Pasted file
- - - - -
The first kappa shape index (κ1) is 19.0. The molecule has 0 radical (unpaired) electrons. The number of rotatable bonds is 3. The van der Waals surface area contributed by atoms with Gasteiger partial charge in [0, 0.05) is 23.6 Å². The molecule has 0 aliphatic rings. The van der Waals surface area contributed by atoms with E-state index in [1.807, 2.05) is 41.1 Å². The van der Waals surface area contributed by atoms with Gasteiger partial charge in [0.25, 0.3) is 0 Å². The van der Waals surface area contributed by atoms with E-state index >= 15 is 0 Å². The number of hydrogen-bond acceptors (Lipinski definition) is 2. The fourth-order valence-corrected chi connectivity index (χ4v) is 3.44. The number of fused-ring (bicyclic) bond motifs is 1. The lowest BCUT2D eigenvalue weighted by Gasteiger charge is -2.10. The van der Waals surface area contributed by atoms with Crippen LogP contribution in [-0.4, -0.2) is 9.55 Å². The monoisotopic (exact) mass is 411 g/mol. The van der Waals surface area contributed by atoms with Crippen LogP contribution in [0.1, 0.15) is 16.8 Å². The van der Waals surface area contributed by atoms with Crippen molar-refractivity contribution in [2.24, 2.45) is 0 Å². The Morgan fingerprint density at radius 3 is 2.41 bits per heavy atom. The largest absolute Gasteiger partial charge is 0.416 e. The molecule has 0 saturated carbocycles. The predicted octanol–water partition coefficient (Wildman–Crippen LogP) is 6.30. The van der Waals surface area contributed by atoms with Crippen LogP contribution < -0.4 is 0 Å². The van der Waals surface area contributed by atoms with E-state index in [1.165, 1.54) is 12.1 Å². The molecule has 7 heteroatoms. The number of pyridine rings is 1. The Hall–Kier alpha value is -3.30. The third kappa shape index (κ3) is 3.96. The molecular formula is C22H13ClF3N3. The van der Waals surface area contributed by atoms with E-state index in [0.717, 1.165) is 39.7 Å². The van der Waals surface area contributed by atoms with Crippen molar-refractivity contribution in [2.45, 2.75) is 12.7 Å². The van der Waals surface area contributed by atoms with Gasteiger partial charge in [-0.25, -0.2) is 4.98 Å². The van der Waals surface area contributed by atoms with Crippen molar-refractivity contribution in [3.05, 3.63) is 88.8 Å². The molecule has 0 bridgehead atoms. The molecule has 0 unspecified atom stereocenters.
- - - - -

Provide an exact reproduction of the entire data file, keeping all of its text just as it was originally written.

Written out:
The first kappa shape index (κ1) is 19.0. The molecule has 0 radical (unpaired) electrons. The number of rotatable bonds is 3. The van der Waals surface area contributed by atoms with Gasteiger partial charge in [0, 0.05) is 23.6 Å². The molecule has 0 aliphatic rings. The van der Waals surface area contributed by atoms with E-state index in [1.807, 2.05) is 41.1 Å². The van der Waals surface area contributed by atoms with Gasteiger partial charge in [0.25, 0.3) is 0 Å². The van der Waals surface area contributed by atoms with E-state index >= 15 is 0 Å². The number of hydrogen-bond acceptors (Lipinski definition) is 2. The fourth-order valence-corrected chi connectivity index (χ4v) is 3.44. The number of fused-ring (bicyclic) bond motifs is 1. The lowest BCUT2D eigenvalue weighted by Gasteiger charge is -2.10. The van der Waals surface area contributed by atoms with Crippen LogP contribution in [-0.4, -0.2) is 9.55 Å². The monoisotopic (exact) mass is 411 g/mol. The van der Waals surface area contributed by atoms with Crippen LogP contribution in [0.1, 0.15) is 16.8 Å². The van der Waals surface area contributed by atoms with Crippen molar-refractivity contribution in [2.24, 2.45) is 0 Å². The Morgan fingerprint density at radius 3 is 2.41 bits per heavy atom. The largest absolute Gasteiger partial charge is 0.416 e. The molecule has 0 saturated carbocycles. The predicted octanol–water partition coefficient (Wildman–Crippen LogP) is 6.30. The van der Waals surface area contributed by atoms with Crippen LogP contribution < -0.4 is 0 Å². The van der Waals surface area contributed by atoms with E-state index in [1.165, 1.54) is 12.1 Å². The molecule has 7 heteroatoms. The number of pyridine rings is 1. The Hall–Kier alpha value is -3.30. The third kappa shape index (κ3) is 3.96. The molecular formula is C22H13ClF3N3. The van der Waals surface area contributed by atoms with E-state index in [0.717, 1.165) is 39.7 Å². The van der Waals surface area contributed by atoms with Crippen molar-refractivity contribution in [2.45, 2.75) is 12.7 Å². The van der Waals surface area contributed by atoms with Gasteiger partial charge in [-0.25, -0.2) is 4.98 Å². The van der Waals surface area contributed by atoms with Crippen molar-refractivity contribution in [3.05, 3.63) is 88.8 Å². The molecule has 0 bridgehead atoms. The molecule has 0 unspecified atom stereocenters.